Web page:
A significant volume of cashless payment transactions, such as online and mobile payments, occurs daily.

Transactions on the blockchain are not instant and require network verification, which takes a certain amount of time. When numerous transactions happen simultaneously, this verification process may result in prolonged payment completion times, accompanied by potential increases in transaction fees. Consequently, blockchain-based payments may be perceived as slower and less convenient compared to traditional payment methods.

However, for blockchain-based payment services to gain widespread acceptance, it is imperative to achieve payment processing capabilities equal to or surpassing those of existing payment methods.

Blockchain technology has long been anticipated to address various issues in existing payment methods, presenting itself as an effective solution for next-generation payment systems. Yet, as of the present writing, the impact on existing payment methods remains limited, and widely adopted practical services are yet to take root.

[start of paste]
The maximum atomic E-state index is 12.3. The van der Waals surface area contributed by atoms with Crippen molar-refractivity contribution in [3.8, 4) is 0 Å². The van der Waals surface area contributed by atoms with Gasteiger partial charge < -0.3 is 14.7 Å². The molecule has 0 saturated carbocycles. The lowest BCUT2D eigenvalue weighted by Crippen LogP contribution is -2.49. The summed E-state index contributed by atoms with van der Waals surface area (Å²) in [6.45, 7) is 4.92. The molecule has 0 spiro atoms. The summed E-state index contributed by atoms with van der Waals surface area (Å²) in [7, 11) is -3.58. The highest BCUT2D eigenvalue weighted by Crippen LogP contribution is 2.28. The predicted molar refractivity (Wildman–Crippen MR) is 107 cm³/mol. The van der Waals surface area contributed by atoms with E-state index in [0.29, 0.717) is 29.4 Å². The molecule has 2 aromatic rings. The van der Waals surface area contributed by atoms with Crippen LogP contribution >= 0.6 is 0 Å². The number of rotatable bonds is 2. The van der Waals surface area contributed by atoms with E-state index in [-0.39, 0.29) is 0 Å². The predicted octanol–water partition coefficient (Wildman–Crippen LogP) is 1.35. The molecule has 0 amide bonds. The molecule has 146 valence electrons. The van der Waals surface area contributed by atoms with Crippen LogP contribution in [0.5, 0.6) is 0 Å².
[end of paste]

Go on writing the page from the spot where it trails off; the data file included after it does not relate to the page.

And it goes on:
We posit that one of the reasons for this lies in the inefficient design of many blockchains used in payment-related applications, rendering them inferior in processing power compared to existing payment methods like credit card and mobile payment systems.

A typical mobile payment system processes hundreds to a few thousand transactions per second (TPS). The systems of the world's largest credit card companies can handle an average of a few thousand (5,000-7,000) to a maximum of 70,000 TPS.

In contrast, the processing capacity of general blockchains ranges from several to several dozen TPS. With the relatively limited TPS of blockchains like Bitcoin and Ethereum, one can expect higher fees and longer payment completion times due to network congestion as the user and application base expands.

While some more recent blockchains leverage high processing capacity and low fees, concentrated transactions over a short time can lead to a significant drop in processing capacity and network instability, making them unsuitable for payment applications with a large number of transactions.

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